There are several look-up methods. By total stroke count, then radicals; four corner method; and by PinYin romanisation. Together with the KangXi ordering, that makes 4 in total.
This is the first book I had with the four corner method of lookup. It does not give useful information about what the four corner lookup is.
There is a useful list of simplified - traditional equivalent characters at the back, and also names of geographical locations.
This compact little dictionary is in simplified text. The radicals system here is also of the simplified character variety. To locate a character, you have to identify the radical first. This is easier said than done, if you are only familiar with the KangXi radicals.
I had some problems with this dictionary, as it does not give any other alternative lookup. Having said that, once you've identified the 'simplified' radical, you determine the total number of remaining strokes (total number of strokes of the simplified character minus the number of strokes of the simplified radical - alternatively count the strokes in the remaning portion which is not the radical). That will give the character, and then a page number.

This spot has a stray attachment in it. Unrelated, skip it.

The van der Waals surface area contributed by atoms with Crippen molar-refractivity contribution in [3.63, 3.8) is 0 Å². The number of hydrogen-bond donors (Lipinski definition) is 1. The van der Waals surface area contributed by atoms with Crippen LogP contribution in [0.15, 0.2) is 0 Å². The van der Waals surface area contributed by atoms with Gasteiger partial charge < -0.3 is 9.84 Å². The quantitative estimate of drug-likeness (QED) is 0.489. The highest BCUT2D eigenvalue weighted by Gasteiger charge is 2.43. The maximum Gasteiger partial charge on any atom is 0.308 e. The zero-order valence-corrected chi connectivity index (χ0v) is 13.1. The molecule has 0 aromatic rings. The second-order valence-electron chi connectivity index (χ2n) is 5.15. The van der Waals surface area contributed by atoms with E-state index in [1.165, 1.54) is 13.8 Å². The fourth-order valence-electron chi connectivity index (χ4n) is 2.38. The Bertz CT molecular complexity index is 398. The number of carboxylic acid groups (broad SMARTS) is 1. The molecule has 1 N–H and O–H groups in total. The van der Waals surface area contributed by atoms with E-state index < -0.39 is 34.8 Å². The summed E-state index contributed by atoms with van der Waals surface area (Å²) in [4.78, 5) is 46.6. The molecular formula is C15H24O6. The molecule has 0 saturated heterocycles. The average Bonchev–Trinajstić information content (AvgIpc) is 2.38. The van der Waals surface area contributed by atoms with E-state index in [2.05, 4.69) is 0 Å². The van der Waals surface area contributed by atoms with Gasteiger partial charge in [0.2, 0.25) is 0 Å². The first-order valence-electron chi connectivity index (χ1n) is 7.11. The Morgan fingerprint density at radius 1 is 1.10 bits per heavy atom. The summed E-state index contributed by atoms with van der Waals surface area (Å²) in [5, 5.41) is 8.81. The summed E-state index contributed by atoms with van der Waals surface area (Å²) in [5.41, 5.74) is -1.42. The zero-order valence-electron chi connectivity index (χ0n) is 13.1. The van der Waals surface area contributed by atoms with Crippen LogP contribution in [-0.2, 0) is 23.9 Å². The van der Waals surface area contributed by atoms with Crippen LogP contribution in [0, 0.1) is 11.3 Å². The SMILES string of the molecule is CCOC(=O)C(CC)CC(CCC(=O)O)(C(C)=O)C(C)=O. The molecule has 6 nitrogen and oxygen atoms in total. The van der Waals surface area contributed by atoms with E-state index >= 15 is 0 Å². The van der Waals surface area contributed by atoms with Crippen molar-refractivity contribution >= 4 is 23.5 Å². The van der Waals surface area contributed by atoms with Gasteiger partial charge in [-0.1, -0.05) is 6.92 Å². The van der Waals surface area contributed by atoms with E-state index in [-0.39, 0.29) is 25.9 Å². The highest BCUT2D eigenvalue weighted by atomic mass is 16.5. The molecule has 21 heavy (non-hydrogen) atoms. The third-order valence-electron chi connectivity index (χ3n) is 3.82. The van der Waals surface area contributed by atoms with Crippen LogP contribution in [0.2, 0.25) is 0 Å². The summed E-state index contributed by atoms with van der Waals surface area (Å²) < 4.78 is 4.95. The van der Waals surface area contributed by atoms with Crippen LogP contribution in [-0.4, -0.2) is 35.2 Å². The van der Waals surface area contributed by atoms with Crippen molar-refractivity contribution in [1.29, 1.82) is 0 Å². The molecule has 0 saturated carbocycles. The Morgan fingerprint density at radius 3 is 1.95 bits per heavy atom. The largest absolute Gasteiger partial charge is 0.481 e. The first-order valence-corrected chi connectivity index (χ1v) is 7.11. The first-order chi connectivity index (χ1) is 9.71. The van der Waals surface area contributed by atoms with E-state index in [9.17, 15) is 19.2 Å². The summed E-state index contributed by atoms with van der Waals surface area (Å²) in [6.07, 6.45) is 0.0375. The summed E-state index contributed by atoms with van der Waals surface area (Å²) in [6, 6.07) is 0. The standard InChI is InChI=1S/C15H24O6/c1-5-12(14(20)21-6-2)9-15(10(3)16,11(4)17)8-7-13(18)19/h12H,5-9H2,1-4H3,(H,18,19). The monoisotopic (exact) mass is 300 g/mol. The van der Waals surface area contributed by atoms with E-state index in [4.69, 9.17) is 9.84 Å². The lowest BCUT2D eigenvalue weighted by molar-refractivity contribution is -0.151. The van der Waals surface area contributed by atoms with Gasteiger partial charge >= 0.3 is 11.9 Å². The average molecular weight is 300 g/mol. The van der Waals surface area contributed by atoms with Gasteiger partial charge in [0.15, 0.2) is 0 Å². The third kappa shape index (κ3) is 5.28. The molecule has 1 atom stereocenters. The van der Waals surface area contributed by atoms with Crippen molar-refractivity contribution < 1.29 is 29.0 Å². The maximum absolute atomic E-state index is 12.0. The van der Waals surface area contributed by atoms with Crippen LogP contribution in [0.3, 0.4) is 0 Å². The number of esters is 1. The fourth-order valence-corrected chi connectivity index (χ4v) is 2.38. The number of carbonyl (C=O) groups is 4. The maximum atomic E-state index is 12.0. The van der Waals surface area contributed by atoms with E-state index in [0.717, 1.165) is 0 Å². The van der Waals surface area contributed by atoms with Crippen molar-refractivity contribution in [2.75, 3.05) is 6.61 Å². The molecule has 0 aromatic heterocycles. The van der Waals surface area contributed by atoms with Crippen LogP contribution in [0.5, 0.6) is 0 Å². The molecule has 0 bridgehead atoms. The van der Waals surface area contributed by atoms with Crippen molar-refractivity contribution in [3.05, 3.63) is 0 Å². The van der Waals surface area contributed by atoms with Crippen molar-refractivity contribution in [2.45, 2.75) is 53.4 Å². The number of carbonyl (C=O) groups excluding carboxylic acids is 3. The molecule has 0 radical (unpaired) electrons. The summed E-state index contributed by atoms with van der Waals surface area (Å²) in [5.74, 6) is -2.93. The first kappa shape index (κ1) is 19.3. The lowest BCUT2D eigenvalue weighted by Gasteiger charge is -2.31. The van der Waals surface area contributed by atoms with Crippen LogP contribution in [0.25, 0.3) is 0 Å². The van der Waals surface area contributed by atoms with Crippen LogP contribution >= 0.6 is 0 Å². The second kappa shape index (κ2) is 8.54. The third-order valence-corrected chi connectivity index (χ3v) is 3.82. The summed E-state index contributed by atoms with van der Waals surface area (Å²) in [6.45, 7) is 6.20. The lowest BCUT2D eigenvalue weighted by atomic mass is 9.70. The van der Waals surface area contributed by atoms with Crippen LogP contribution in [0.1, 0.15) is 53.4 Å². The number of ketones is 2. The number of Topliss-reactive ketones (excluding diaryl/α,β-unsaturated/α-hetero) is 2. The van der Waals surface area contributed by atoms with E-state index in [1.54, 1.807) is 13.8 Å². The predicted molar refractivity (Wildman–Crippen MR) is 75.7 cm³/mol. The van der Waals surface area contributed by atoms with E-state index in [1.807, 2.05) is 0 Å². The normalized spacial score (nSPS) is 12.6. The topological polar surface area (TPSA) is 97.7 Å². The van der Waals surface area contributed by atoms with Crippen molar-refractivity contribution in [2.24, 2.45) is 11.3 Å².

The dictionary front matter includes the Pinyin romanisation system, and the Chaozhou romanisation used in this book.
Character entries begin with the head character which you are looking up. Often, because you've looked up a simplified character, it is followed by a set of round brackets around one or more full traditional forms. After this, the Mandarin Pinyin representation of the sound and ZhuYin FuHao sound is shown. Then enclosed in square brackets, is the ChaoZhou romanised sound, along with a character which is homophonous in the ChaoZhou dialect. Explanations and examples of their usage follows.
Appendices are, punctuation, weights and measures, Chinese dynastic periods, and dates of in the agrarian lunar calendar.
This, my second Chaozhou dictionary bought over a year after the one above, is far superior to the one above. Although the entries are still in the simplified radicals system, it includes lookup by ChaoZhou romanisation and Mandarin Pinyin transcription. The moral of this tale is, the dictionary is most useful if has many lookup methods, just in case you get stuck with any of the others.
The character entries are similar in style to the previous book above.